- Paperback: 352 pages
- Publisher: Lion Fiction; 1st New edition edition (October 27, 2015)
- Language: English
- ISBN-10: 1782641548
- ISBN-13: 978-1782641544
- Product Dimensions: 5 x 1 x 7.6 inches
- Shipping Weight: 12.6 ounces (View shipping rates and policies)
- Average Customer Review: 17 customer reviews
- Amazon Best Sellers Rank: #1,071,821 in Books (See Top 100 in Books)
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The Abbess of Whitby: A Novel of Hild of Northumbria Paperback – October 27, 2015
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"Jill Dalladay has presented us with a well-crafted novel about one of the most enigmatic women in early Christian times in England. Hild was abbess and teacher at Whitby and is today venerated as a saint. From her pagan upbringing, her conversion to Christianity, her story is presented with a shape eye for historic detail together with finely drawn characters. This is a skillful and accomplished writing." (Peter Tremayne, author of The Sister Fidelma Mysteries 2015-07-03)
About the Author
Jill Dalladay is a classicist, historian, and former head teacher who pioneered the Cambridge Latin course. She lives in Whitby, England.
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Top customer reviews
It is in the third section, depicting Hild's life as a Christian and founder of two missions and the Abbey at Whitby, where the novel loses some of its force and vitality. It is still interesting, but it is as if Dalladay had to cover the last thirty years of Hild's life getting in all the known facts. Describing in greater detail Hild's religious development and her actual work training others would have kept the story at the same level of intensity of the first two parts. The famous Synod of Whitby where the conflict between the Roman Church and the Celtic Church came to a head also deserved more detail. However, the novel is exceptionally crafted and brings to life real people and events (the characterization of Wilfred is particularly vivid) of a tumultuous time. Readers who are knowledgeable about the time will enjoy this novel. Readers for whom the 7th century is a vast unknown should still enjoy a well told tale but might want to look up information about the kings, the religious leaders, and the events of this violent, turbulent yet fascinating age.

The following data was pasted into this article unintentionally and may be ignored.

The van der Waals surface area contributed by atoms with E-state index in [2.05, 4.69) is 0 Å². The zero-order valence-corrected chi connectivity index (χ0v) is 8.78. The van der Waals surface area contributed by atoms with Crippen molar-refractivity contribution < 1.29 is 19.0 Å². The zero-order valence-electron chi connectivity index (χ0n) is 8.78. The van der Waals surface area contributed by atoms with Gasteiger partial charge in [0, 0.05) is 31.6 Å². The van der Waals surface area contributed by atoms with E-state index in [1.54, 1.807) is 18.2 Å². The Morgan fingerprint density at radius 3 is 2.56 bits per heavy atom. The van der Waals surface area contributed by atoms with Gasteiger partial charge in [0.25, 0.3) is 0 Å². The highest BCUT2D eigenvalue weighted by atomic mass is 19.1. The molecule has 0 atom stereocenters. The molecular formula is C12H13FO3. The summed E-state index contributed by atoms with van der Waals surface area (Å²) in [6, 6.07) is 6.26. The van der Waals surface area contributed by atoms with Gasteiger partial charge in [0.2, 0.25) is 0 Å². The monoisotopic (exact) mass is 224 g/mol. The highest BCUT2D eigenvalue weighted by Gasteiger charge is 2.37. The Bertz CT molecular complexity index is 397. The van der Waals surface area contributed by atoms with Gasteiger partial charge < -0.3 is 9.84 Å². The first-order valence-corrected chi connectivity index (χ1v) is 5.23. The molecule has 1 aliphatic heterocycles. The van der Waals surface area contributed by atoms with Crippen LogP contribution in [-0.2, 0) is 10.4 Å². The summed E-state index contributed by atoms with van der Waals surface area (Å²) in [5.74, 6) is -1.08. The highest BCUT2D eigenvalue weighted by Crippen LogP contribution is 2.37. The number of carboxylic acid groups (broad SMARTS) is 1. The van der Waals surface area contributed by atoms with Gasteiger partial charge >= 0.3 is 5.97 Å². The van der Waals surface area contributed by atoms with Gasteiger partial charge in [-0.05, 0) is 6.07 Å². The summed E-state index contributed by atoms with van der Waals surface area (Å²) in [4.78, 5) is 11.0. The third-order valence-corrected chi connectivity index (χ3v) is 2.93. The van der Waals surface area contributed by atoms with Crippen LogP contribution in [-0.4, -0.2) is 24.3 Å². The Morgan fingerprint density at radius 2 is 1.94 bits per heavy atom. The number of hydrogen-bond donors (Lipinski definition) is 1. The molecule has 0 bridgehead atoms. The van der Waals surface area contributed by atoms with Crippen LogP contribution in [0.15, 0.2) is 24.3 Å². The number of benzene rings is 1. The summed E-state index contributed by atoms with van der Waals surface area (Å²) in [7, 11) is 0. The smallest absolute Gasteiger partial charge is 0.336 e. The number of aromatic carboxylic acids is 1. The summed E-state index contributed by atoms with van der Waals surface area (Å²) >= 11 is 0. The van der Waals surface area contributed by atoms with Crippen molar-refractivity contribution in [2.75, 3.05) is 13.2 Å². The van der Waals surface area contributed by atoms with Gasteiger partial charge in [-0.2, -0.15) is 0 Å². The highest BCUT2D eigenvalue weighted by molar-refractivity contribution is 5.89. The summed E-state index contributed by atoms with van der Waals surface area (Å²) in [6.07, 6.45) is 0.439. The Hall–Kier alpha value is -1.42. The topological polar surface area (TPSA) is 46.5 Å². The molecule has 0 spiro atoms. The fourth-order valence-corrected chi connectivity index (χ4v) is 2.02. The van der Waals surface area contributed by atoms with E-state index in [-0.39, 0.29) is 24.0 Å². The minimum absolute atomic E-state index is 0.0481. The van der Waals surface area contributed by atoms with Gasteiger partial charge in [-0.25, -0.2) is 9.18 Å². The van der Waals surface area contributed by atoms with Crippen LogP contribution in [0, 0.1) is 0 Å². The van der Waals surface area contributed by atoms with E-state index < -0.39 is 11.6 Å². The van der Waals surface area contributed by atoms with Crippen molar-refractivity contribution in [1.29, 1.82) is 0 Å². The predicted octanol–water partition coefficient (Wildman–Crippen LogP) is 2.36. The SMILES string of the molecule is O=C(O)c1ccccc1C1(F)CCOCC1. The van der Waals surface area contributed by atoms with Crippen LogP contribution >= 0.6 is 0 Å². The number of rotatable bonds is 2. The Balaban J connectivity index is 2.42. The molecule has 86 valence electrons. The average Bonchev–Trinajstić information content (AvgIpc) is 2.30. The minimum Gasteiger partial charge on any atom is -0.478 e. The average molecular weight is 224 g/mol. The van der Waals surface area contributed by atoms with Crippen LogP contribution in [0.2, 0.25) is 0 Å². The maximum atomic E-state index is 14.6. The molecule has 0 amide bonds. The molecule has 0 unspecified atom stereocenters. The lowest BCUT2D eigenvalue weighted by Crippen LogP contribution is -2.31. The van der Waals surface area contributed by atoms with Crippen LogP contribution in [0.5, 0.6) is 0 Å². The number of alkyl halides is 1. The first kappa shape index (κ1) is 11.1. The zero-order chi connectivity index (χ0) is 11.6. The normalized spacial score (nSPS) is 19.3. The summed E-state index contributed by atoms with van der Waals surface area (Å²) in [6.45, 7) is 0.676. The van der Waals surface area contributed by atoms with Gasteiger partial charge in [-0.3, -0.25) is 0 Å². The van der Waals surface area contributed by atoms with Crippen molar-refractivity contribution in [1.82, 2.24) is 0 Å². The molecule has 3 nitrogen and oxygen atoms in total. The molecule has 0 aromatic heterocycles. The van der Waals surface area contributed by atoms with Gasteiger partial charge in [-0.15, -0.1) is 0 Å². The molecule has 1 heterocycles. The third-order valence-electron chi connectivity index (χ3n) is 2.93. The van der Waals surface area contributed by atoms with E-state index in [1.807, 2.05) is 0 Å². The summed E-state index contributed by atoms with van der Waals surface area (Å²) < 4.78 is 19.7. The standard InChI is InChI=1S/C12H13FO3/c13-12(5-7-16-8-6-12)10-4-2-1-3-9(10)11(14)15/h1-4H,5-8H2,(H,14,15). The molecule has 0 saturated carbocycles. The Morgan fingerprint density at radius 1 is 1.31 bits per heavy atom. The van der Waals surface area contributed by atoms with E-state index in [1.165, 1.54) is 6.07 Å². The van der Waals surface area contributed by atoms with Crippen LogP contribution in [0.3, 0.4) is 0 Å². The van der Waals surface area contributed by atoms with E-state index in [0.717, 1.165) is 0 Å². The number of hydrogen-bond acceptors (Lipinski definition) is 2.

The title was very misleading as she did not become the Abbess of Whitby until the very end of the book; had the book started out with the end of her life and used a ‘flashback’ on her early life it would have made more sense. The first two parts of the book was about her family and her life before she resolved to dedicate her life to serving the monastery. Part three was about her conversion; I felt like that the jump from pagan to Christian was abrupt and rather flat, no inner struggle or self-questioning—for the time period it would have been a major life change. As a Medieval history buff, the book was very detailed in historical events however I found the character development was often overlooked to keep the story moving forward. The book kept my attention for the first 2/3 of the book and then I struggled with the last 100 or so pages. I would recommend to people interested in the time period but with reservations…
I loved reading Hild's story. Because this author as the previous one mentioned, bases the novel on real characters and events, I was able to follow along with what was happening to characters I had learned about from the other series. It was interesting to read the different authors' interpretation of historical events. And when I came across characters mentioned in the other books, it was like meeting old friends.
The book is very well-written. The character development is very complete, and I felt as if I got to know Hild well. I love the time period, and, because the author does such a good job of weaving in real characters and events, I learned more and more about the historical period.
I thoroughly enjoyed The Abbess of Whitby. I give it 5 stars and a PG rating.
I received a free copy of this book from the publisher in exchange for an honest review. All opinions are entirely my own.
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